A leadership challenge was reportedly “on the cards” unless the Prime Minister altered his “handling of matters,” according to veteran Tory backbenchers.
14 December 2021, 16:54 GMT
As 99 Conservative legislators on 15 December voted against so-called “vaccine passports” in line with Johnson’s “Plan B” to tackle the coronavirus pandemic in the greatest rebellion of his tenure, the PM’s popularity plummeted. An Opinium poll for the Observer showed in mid-December that 57% of voters think Johnson should resign, with his personal ratings falling to -35%,
Labour surged to a nine-point lead over the Tories, registering 41%, while the Tories were at 32%, their lowest score since 2019.
Brought Down by a Snog
The scandals surrounding the prime minister did not stop there: in June, Matt Hancock, a married father of three kids, lost his job as Health Secretary after he was caught on CCTV camera intimately embracing his married aide Gina Coladangelo at his office in breach of COVID-19 social distancing rules in place at the time.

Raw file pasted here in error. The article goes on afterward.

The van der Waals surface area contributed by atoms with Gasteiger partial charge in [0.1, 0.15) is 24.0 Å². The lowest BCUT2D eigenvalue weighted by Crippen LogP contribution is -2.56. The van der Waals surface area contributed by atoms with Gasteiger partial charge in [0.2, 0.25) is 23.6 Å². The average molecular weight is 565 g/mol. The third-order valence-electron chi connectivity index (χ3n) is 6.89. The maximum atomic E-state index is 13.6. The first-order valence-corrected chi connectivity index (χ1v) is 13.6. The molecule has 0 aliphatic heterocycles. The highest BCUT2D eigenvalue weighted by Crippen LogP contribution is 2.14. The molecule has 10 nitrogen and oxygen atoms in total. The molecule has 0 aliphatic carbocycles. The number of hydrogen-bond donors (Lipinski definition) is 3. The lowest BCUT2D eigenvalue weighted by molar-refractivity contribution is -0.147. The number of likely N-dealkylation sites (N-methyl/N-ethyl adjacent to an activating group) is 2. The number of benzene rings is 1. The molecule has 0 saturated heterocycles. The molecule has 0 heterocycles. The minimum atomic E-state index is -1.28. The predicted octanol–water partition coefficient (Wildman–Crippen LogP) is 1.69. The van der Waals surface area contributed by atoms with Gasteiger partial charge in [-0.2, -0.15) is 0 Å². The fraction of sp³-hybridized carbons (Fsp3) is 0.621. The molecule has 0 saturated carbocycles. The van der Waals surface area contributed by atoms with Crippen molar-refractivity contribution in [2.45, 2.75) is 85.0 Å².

Hancock split with his wife after the affair became known to the public.
The Mother of All Scandals: Cummings Drops Bombshells
While Boris Johnson seems to be drowning in scandals, it was his former chief adviser Dominic Cummings, forced to quit Downing Street in November 2020 after losing a power struggle, who has been ‘napalming’ the UK government’s handling of the COVID-19 pandemic throughout the year.
The ex-Brexit strategy guru insisted that "tens of thousands of people died, who didn't need to die," as the Prime Minister had initially dismissed the emerging coronavirus as "the new swine flu" and "just a scare story".